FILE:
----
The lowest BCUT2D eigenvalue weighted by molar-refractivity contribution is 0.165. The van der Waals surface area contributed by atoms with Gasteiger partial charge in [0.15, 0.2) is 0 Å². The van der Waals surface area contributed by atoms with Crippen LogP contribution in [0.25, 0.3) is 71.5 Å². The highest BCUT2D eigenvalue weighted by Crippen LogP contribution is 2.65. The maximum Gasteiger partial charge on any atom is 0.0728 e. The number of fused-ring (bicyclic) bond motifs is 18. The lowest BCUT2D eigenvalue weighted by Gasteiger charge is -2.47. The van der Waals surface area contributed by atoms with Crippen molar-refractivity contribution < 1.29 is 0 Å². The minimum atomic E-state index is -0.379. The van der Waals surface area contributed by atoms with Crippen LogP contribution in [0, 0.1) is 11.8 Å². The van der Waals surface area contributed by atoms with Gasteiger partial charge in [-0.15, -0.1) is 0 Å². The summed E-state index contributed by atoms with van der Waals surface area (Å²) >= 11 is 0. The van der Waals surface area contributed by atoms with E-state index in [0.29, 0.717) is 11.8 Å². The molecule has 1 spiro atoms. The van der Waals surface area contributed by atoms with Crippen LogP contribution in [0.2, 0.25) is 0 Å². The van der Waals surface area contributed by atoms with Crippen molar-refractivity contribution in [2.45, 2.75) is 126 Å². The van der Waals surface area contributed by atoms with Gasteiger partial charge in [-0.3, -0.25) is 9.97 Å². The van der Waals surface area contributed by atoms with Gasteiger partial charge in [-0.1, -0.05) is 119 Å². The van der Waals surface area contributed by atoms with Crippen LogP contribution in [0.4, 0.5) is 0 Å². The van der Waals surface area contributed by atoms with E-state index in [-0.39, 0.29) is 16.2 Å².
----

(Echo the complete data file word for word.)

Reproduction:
The lowest BCUT2D eigenvalue weighted by molar-refractivity contribution is 0.165. The van der Waals surface area contributed by atoms with Gasteiger partial charge in [0.15, 0.2) is 0 Å². The van der Waals surface area contributed by atoms with Crippen LogP contribution in [0.25, 0.3) is 71.5 Å². The highest BCUT2D eigenvalue weighted by Crippen LogP contribution is 2.65. The maximum Gasteiger partial charge on any atom is 0.0728 e. The number of fused-ring (bicyclic) bond motifs is 18. The lowest BCUT2D eigenvalue weighted by Gasteiger charge is -2.47. The van der Waals surface area contributed by atoms with Crippen molar-refractivity contribution < 1.29 is 0 Å². The minimum atomic E-state index is -0.379. The van der Waals surface area contributed by atoms with Crippen LogP contribution in [0, 0.1) is 11.8 Å². The van der Waals surface area contributed by atoms with Gasteiger partial charge in [-0.15, -0.1) is 0 Å². The summed E-state index contributed by atoms with van der Waals surface area (Å²) >= 11 is 0. The van der Waals surface area contributed by atoms with E-state index in [0.29, 0.717) is 11.8 Å². The molecule has 1 spiro atoms. The van der Waals surface area contributed by atoms with Crippen LogP contribution in [0.2, 0.25) is 0 Å². The van der Waals surface area contributed by atoms with Crippen molar-refractivity contribution in [2.45, 2.75) is 126 Å². The van der Waals surface area contributed by atoms with Gasteiger partial charge in [-0.3, -0.25) is 9.97 Å². The van der Waals surface area contributed by atoms with Gasteiger partial charge in [-0.1, -0.05) is 119 Å². The van der Waals surface area contributed by atoms with Crippen LogP contribution in [0.4, 0.5) is 0 Å². The van der Waals surface area contributed by atoms with E-state index in [-0.39, 0.29) is 16.2 Å².